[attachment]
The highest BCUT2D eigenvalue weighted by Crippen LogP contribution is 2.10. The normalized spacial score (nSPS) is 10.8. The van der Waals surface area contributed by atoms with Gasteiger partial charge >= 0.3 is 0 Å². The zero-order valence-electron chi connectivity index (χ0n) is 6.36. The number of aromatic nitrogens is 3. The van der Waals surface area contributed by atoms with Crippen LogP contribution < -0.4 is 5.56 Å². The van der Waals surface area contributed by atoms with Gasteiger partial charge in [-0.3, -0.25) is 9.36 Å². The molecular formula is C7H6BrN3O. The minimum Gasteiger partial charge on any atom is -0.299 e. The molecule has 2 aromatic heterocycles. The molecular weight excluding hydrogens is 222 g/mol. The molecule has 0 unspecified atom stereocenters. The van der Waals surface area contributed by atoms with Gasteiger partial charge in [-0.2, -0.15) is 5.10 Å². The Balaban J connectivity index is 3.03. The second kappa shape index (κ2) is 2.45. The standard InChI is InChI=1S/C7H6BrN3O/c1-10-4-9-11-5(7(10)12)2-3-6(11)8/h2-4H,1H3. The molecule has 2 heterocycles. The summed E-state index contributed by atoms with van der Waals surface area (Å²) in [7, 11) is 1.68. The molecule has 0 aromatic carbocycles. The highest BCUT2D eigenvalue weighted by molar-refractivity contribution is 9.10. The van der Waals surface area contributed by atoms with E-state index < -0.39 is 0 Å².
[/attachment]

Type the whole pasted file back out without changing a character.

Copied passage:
The highest BCUT2D eigenvalue weighted by Crippen LogP contribution is 2.10. The normalized spacial score (nSPS) is 10.8. The van der Waals surface area contributed by atoms with Gasteiger partial charge >= 0.3 is 0 Å². The zero-order valence-electron chi connectivity index (χ0n) is 6.36. The number of aromatic nitrogens is 3. The van der Waals surface area contributed by atoms with Crippen LogP contribution < -0.4 is 5.56 Å². The van der Waals surface area contributed by atoms with Gasteiger partial charge in [-0.3, -0.25) is 9.36 Å². The molecular formula is C7H6BrN3O. The minimum Gasteiger partial charge on any atom is -0.299 e. The molecule has 2 aromatic heterocycles. The molecular weight excluding hydrogens is 222 g/mol. The molecule has 0 unspecified atom stereocenters. The van der Waals surface area contributed by atoms with Gasteiger partial charge in [-0.2, -0.15) is 5.10 Å². The Balaban J connectivity index is 3.03. The second kappa shape index (κ2) is 2.45. The standard InChI is InChI=1S/C7H6BrN3O/c1-10-4-9-11-5(7(10)12)2-3-6(11)8/h2-4H,1H3. The molecule has 2 heterocycles. The summed E-state index contributed by atoms with van der Waals surface area (Å²) in [7, 11) is 1.68. The molecule has 0 aromatic carbocycles. The highest BCUT2D eigenvalue weighted by molar-refractivity contribution is 9.10. The van der Waals surface area contributed by atoms with E-state index < -0.39 is 0 Å².